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Damon Amendolara Calls Out Last Dance’s One-Sided Storytelling

“On Monday’s edition of The DA Show, Amendolara says that part 7 of The Last Dance suffered due to no one questioning Jordan’s motives for retiring from the NBA in 1993 and pursuing a minor league baseball career.”

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If there is one common critique of ESPN’s docu-series The Last Dance, it is that the film’s subject, Michael Jordan had total editorial control. The latest sports media member to point this out is CBS Sports Radio morning host Damon Amendolara.

On Monday’s edition of The DA Show, Amendolara says that part 7 of The Last Dance suffered due to no one questioning Jordan’s motives for retiring from the NBA in 1993 and pursuing a minor league baseball career.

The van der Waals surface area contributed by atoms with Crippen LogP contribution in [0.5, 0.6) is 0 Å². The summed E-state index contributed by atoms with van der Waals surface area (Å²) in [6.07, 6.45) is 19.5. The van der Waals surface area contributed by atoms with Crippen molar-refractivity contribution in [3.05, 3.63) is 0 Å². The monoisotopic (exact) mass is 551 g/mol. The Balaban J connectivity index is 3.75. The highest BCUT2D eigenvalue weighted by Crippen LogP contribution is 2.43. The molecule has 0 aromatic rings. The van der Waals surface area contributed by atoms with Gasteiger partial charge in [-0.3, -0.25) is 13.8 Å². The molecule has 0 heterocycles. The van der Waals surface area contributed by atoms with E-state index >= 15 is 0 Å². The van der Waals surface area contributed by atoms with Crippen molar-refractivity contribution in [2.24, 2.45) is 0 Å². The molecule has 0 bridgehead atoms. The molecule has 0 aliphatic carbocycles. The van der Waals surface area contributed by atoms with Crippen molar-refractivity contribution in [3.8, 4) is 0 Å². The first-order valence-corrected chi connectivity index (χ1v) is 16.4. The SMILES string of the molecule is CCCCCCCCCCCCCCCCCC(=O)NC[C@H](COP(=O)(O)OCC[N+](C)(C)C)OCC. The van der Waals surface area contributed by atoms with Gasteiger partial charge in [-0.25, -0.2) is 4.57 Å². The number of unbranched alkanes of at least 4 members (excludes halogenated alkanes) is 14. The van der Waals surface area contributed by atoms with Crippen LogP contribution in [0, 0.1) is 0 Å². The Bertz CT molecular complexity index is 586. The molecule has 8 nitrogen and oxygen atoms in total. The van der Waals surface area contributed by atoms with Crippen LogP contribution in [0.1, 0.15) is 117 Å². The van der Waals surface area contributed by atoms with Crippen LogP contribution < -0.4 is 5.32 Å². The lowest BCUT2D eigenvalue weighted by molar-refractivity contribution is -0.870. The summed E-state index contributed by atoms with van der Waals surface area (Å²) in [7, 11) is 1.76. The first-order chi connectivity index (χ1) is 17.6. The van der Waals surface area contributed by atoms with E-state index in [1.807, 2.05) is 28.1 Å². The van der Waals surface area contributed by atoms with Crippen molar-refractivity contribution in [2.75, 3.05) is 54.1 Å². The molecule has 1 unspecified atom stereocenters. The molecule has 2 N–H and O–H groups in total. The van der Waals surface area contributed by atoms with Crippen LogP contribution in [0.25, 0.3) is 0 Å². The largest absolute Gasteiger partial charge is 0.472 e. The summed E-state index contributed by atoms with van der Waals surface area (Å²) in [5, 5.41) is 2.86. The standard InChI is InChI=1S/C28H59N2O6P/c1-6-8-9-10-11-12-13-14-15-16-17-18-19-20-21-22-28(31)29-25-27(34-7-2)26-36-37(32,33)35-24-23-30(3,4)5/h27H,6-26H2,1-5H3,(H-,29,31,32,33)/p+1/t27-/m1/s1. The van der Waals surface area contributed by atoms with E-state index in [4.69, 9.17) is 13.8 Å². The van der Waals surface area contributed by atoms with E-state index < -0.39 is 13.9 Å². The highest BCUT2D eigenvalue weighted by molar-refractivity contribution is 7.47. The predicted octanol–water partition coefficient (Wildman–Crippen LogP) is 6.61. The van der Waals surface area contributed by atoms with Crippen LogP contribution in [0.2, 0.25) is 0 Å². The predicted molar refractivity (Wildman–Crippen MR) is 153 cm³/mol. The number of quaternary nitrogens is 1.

“Michael says ‘In 93 my dad was pushing me to play baseball.’ What? Why? That doesn’t make any sense to me, and I don’t know what filter you have to run that through to make any sense,” the host said.

The Last Dance does shed some light on Michael Jordan’s struggles and depression after the murder of his father. Amendolara says that it didn’t do enough though, and that the filmmakers should have taken the opportunity to explore what role the senior Jordan’s death had on his son.

“Can we get most of the family to discuss what was going on in Michael’s head upon the loss of his father, and if that just scrambled his brain so much that he couldn’t make a clear decision?,” Amendolara asked. “Because in this documentary it’s just ‘Of course. One plus one equals two here. Dad died. I was burned out. I went to play minor league baseball.’”